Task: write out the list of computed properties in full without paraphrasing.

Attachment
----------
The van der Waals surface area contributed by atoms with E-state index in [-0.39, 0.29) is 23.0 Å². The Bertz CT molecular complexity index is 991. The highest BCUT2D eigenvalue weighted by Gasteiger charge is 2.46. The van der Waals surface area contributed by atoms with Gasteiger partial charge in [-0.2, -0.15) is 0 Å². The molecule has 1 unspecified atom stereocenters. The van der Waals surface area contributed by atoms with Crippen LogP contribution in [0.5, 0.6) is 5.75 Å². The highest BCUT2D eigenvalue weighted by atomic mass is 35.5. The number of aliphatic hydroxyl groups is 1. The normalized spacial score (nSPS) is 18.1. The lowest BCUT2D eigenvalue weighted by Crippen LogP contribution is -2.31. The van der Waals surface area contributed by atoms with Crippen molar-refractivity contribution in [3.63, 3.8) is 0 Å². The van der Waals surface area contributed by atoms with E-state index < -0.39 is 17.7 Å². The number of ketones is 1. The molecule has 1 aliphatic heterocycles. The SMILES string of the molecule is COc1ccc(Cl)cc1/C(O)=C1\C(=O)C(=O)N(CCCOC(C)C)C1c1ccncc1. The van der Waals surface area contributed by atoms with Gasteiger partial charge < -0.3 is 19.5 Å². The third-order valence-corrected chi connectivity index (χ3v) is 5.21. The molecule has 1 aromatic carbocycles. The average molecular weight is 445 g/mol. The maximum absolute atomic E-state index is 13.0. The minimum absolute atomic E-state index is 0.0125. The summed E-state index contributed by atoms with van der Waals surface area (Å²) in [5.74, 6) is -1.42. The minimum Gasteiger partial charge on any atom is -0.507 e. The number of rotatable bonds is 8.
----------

The van der Waals surface area contributed by atoms with E-state index in [-0.39, 0.29) is 23.0 Å². The Bertz CT molecular complexity index is 991. The highest BCUT2D eigenvalue weighted by Gasteiger charge is 2.46. The van der Waals surface area contributed by atoms with Gasteiger partial charge in [-0.2, -0.15) is 0 Å². The molecule has 1 unspecified atom stereocenters. The van der Waals surface area contributed by atoms with Crippen LogP contribution in [0.5, 0.6) is 5.75 Å². The highest BCUT2D eigenvalue weighted by atomic mass is 35.5. The number of aliphatic hydroxyl groups is 1. The normalized spacial score (nSPS) is 18.1. The lowest BCUT2D eigenvalue weighted by Crippen LogP contribution is -2.31. The van der Waals surface area contributed by atoms with Crippen molar-refractivity contribution in [3.63, 3.8) is 0 Å². The van der Waals surface area contributed by atoms with E-state index < -0.39 is 17.7 Å². The number of ketones is 1. The molecule has 1 aliphatic heterocycles. The SMILES string of the molecule is COc1ccc(Cl)cc1/C(O)=C1\C(=O)C(=O)N(CCCOC(C)C)C1c1ccncc1. The van der Waals surface area contributed by atoms with Gasteiger partial charge < -0.3 is 19.5 Å². The third-order valence-corrected chi connectivity index (χ3v) is 5.21. The molecule has 1 aromatic carbocycles. The average molecular weight is 445 g/mol. The maximum absolute atomic E-state index is 13.0. The minimum absolute atomic E-state index is 0.0125. The summed E-state index contributed by atoms with van der Waals surface area (Å²) in [5.74, 6) is -1.42. The minimum Gasteiger partial charge on any atom is -0.507 e. The number of rotatable bonds is 8.